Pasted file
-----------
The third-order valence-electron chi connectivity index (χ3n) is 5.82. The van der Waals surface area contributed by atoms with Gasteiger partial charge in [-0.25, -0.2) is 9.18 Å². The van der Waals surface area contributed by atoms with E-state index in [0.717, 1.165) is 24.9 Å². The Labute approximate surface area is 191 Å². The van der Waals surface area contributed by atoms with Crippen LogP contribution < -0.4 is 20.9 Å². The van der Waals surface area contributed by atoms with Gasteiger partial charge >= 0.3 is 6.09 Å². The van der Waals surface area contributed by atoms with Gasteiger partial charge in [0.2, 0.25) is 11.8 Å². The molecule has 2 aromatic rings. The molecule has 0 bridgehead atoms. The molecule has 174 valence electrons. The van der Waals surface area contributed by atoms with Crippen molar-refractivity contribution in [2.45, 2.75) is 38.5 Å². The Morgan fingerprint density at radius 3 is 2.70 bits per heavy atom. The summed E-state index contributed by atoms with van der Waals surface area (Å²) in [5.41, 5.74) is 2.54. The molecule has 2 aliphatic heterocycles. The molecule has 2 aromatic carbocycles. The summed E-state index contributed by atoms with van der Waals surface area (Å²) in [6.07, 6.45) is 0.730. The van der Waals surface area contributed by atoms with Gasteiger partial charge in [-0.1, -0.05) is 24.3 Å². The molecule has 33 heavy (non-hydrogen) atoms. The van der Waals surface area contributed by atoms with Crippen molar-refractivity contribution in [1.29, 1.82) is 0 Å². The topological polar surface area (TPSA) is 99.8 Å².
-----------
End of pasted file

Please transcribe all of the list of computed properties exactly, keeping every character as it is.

The third-order valence-electron chi connectivity index (χ3n) is 5.82. The van der Waals surface area contributed by atoms with Gasteiger partial charge in [-0.25, -0.2) is 9.18 Å². The van der Waals surface area contributed by atoms with E-state index in [0.717, 1.165) is 24.9 Å². The Labute approximate surface area is 191 Å². The van der Waals surface area contributed by atoms with Crippen LogP contribution < -0.4 is 20.9 Å². The van der Waals surface area contributed by atoms with Gasteiger partial charge >= 0.3 is 6.09 Å². The van der Waals surface area contributed by atoms with Gasteiger partial charge in [0.2, 0.25) is 11.8 Å². The molecule has 2 aromatic rings. The molecule has 0 bridgehead atoms. The molecule has 174 valence electrons. The van der Waals surface area contributed by atoms with Crippen molar-refractivity contribution in [2.45, 2.75) is 38.5 Å². The Morgan fingerprint density at radius 3 is 2.70 bits per heavy atom. The summed E-state index contributed by atoms with van der Waals surface area (Å²) in [5.41, 5.74) is 2.54. The molecule has 2 aliphatic heterocycles. The molecule has 2 aromatic carbocycles. The summed E-state index contributed by atoms with van der Waals surface area (Å²) in [6.07, 6.45) is 0.730. The van der Waals surface area contributed by atoms with Gasteiger partial charge in [-0.1, -0.05) is 24.3 Å². The molecule has 33 heavy (non-hydrogen) atoms. The van der Waals surface area contributed by atoms with Crippen molar-refractivity contribution in [1.29, 1.82) is 0 Å². The topological polar surface area (TPSA) is 99.8 Å².